Dear world, I have a confession to make:
I love brands.
↳ Microsoft reveals a brand new logo fully immersed in its “Metro” design
I love how “the name, term, design, symbol, or any other feature that identifies one seller’s goods or services as distinct from other sellers” (ex: Wikipedia for sure). I’ve learned to appreciate the fine details that build a cohesive brand, an enduring brand, and innovative cultural contender vying for our time and resources in this expanding global marketplace we live in. I enjoy understanding the process these brands took to be, towards success or ultimate failure. Analyzing to the point where design blends into strategy or to the point where the seller becomes obsolete and only the service remains.
For so long, I’ve been ashamed to admit this. Because when you look at me, you don’t think of me as a brand-lover. I don’t walk around in Chanel and wave around my Gucci rag. But I do love flashing out explorations into swiss type, simple color accents, and grid-locked compositions last-minute onto big posters and digital mock-ups. I also like to waste time dancing around with other people—non-design friends, opinionated clients, ignorant and impressionable new users.
You would think branding was an easy job. So you’re working hard in studio one day completing a deadline for your Graphic Design degree when an accounting professor sees your work and then asks you to do some job for him. One pointy, rounded checkmark later and you got yourself $35 for your services! You wish it was just that.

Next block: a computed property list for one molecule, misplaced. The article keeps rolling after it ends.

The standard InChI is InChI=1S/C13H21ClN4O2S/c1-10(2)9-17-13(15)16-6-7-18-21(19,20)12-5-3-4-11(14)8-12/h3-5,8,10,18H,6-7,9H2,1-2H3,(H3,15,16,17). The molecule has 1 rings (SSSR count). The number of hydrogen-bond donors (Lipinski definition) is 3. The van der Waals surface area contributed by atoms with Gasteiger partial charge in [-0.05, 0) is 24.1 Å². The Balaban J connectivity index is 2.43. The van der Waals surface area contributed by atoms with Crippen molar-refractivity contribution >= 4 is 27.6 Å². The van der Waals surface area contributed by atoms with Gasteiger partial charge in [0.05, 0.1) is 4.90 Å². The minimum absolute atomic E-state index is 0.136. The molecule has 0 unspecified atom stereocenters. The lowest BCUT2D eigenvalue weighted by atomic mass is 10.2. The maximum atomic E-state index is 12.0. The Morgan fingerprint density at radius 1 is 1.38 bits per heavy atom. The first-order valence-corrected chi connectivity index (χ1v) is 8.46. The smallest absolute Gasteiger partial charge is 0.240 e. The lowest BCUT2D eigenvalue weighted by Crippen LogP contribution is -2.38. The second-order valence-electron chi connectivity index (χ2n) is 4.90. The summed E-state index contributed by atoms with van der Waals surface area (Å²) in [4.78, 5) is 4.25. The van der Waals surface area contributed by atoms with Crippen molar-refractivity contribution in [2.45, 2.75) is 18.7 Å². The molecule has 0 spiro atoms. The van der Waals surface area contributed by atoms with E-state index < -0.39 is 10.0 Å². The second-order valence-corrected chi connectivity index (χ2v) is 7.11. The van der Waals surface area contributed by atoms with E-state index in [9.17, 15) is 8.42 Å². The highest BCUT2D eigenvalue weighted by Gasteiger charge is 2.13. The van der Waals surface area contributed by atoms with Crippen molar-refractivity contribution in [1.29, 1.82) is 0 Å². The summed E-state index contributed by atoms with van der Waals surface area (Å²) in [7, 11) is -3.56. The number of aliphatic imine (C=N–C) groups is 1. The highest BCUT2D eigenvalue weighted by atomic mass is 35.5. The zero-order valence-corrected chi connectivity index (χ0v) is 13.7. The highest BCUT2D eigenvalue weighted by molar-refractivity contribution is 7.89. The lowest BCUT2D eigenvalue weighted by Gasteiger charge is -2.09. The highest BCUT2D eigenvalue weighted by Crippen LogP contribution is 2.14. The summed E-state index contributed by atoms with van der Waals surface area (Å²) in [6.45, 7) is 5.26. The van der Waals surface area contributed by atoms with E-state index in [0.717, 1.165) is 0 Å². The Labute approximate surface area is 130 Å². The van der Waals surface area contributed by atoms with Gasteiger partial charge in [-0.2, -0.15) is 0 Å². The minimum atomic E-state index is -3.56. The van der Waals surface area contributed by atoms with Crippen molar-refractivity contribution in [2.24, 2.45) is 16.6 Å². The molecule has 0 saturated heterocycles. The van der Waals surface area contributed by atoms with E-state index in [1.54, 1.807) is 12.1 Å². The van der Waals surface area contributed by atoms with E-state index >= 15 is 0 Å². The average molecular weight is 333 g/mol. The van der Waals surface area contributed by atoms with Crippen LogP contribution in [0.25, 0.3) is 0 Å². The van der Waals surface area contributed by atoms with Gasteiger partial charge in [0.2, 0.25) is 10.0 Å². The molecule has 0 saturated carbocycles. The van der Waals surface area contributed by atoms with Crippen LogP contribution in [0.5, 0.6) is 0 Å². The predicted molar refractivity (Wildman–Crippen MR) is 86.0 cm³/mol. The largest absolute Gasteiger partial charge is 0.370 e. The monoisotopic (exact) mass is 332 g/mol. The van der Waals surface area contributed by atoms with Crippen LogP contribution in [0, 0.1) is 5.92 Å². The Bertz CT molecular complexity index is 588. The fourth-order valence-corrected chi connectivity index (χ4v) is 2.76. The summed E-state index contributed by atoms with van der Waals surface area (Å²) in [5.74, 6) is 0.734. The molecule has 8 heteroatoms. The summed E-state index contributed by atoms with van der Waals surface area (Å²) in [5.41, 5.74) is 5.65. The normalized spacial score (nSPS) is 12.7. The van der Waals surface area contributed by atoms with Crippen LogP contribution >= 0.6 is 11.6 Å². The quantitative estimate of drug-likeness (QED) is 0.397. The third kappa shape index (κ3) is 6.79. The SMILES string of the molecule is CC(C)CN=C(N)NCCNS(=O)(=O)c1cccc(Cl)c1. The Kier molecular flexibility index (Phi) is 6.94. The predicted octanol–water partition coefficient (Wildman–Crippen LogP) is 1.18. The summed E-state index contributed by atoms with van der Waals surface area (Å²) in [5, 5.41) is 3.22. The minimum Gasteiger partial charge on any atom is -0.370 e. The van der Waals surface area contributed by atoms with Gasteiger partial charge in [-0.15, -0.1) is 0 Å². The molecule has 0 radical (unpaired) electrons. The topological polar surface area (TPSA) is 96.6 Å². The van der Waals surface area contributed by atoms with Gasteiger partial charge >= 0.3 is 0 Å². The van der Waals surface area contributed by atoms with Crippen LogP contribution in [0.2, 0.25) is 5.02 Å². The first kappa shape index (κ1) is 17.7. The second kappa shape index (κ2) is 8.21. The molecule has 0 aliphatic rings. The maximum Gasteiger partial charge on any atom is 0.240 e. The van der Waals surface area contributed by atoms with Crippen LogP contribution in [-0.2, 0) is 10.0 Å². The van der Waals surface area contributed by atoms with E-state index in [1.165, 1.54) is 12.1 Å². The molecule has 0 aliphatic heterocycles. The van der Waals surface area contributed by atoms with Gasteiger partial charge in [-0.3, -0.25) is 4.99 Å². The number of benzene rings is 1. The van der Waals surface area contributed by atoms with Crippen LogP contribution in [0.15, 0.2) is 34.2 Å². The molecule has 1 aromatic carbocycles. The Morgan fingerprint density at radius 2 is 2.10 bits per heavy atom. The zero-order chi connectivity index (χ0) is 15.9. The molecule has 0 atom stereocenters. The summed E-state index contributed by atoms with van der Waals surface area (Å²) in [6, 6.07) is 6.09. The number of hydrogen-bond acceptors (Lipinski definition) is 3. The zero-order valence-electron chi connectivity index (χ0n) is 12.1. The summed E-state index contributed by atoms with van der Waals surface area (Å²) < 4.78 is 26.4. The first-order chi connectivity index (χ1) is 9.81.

Earlier today, I came across this lovely gem above, but I also discovered Microsoft’s new Logo on Brand New. The consensus from comments below this post to the ones from my Facebook wall is that it’s a good move. And I agree that it’s a step up from the much-older than Armin’s article seems to suggest “big-company-forward-thinking-with-a-quirk” black-and-white bold thing with the random chip cut into it logo from 1989.
However, I don’t really love it.
Like many other human beings, I have inanely-personal and irrational reasons why I like something. Anything from the fact that a character had my name (ie: 3 out 5 star movie Fairy Tale) to fond childhood memories (ie. Kit kat bars are why I hate the Nestle brand and love Hershey to this day) can turn a something into a favorite for me. But for me a brand’s visual mark alone is deemed as great as how memorable it is.
And for me, the Microsoft logo from circa 1999 with the lowercase case letters and gradient-tastic logo is still the best in terms of that. I still remember when I first turned on a computer with my dad and it was a Windows PC. I turned on that box and stared mesmerized as the colors of “flag” slowly materialized and then proceeded to twist into shape until the pixels audibly shimmered its finale. I remembered how these pure RGB gradients showcased the highest graphical display capacities of personal computers at the time. Microsoft easily carried this style consistently to their various Office icons while IE and Netscape mimicked their visual languages with slight variation.